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    My mother and I use one (mother- has had knee replacement surgery so she can't walk that far. When she doesn't use it I use it because I have ankle problems so I can't walk that far.) we use EVC's most of the time its hard to navagate sometimes. When we went to epcot we both had something to ride in something. She had a EVC and I got a weelchair. My dad pushed me. Epcot's pretty flat so its not that hard to push around there. We left everything outside when we went to the rest room or to dinner so. Good luck and I think even tho some people will be in a weelchair or evc they will still be happy that they will be in WDW. Let us know how it works out.
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    Cinderella2's Avatar
    Cinderella2 is offline Thrilled to know there are others who sparkle!
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    Last year I got to push my sister in a wheelchair around the parks. It wasn't a big deal at all. She was nervous and sad that I was going to have to push her, but I didn't care. She had recently broken her ankle. She was fine transferring to rides. She took one crutch like a cane and hopped to the ride. She really rode everything. My niece got to ride on Aunt Aimee's lap the whole time so she loved it. We hung all our stuff off of the back of the chair so that was great too. We stayed at POFQ and had a wheelchair for there if we wanted it but they gave us a room very close to everything so we didn't use it until we got to the parks. We would get dropped off at the gate and I would walk ahead and rent a wheelchair for her at the gate and then come back and get her. No big deal. Her main complaint is that she was at the whim of where I pushed her. Sometimes she ended up facing a wall. Oops. Sorry. I was so thrilled that she went I didn't care that I was getting extra exercise- heck, I need it! Every time you head into a show they direct you to where to park the chair, and where to sit. Disney is very wheelchair friendly. She wouldn't let us rent an ECV because she wanted to make sure there were enough for the people who really, really needed them. It worked out fine and wasn't even a minor inconvenience. Sometimes it was fun! (like getting to go into the back door of the HM)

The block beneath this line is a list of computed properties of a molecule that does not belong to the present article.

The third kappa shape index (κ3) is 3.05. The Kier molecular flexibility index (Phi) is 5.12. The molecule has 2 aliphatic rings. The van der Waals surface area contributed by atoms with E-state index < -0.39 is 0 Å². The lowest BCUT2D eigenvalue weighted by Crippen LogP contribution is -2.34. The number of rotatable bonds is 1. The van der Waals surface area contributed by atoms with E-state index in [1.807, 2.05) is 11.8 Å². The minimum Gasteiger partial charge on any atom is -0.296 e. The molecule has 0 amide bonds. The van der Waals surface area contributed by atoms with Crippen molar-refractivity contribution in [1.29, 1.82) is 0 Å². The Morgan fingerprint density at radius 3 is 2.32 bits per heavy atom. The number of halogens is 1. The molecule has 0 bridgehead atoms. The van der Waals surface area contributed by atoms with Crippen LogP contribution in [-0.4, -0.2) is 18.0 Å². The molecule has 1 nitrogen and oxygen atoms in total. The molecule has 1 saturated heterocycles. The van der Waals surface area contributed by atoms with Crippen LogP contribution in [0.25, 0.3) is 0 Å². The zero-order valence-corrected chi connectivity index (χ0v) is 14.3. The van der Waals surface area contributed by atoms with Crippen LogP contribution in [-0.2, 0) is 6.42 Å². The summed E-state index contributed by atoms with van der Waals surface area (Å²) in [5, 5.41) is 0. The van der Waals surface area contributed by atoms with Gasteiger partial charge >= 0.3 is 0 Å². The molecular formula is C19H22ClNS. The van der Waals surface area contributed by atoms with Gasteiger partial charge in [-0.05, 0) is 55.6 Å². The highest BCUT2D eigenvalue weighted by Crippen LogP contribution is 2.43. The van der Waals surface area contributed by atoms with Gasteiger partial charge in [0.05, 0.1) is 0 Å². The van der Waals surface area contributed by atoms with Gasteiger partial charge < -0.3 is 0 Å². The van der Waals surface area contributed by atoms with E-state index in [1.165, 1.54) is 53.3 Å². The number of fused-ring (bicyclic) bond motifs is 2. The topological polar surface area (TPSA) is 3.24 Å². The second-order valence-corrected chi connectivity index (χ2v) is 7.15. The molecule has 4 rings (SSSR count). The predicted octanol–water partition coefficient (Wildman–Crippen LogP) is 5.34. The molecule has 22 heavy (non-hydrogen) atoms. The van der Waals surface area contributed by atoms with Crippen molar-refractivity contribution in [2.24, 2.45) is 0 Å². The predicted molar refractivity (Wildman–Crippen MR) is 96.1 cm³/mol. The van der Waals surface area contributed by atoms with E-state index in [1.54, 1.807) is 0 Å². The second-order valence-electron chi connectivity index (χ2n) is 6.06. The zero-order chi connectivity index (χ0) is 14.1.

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    i go to diney every year with my handicapped grandfather he cant wait very well do to a severe head injury!! and he needs cruthes when not in the chair. we dont bring the crutches with us into the parks as they are to large and dont seem to fit anywhere. he has his own chair and CMs are more than accomodating somethimes you even get to cut the line if the chair wont fir through! most rides we wait for a wheel chair car but if not we tell the CMs that he cant walk without assistance so they stop rides for us quickly or they help us walk him quickly to the moving car on the platform!! it is not a hassle at all!! obviously my grandfather isnot going on rides like TT or SM and etc. but i have seen CMs helps under any circumstance!!! we havnt had a problem yet!
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    bmcintyre's Avatar
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    Re: First time to parks with wheelchair

    I think the hardest park to navigate with a manual wheelchair is Animal Kingdom. In keeping with the rugged outdoor theme, their walkways are bumpy, some cobblestones, and in some places, not wide enough. There are more inclines there and not as easy to push. It was a real chore for my husband. We agreed that next time, for Animal Kingdom, we'll rent the electric ones.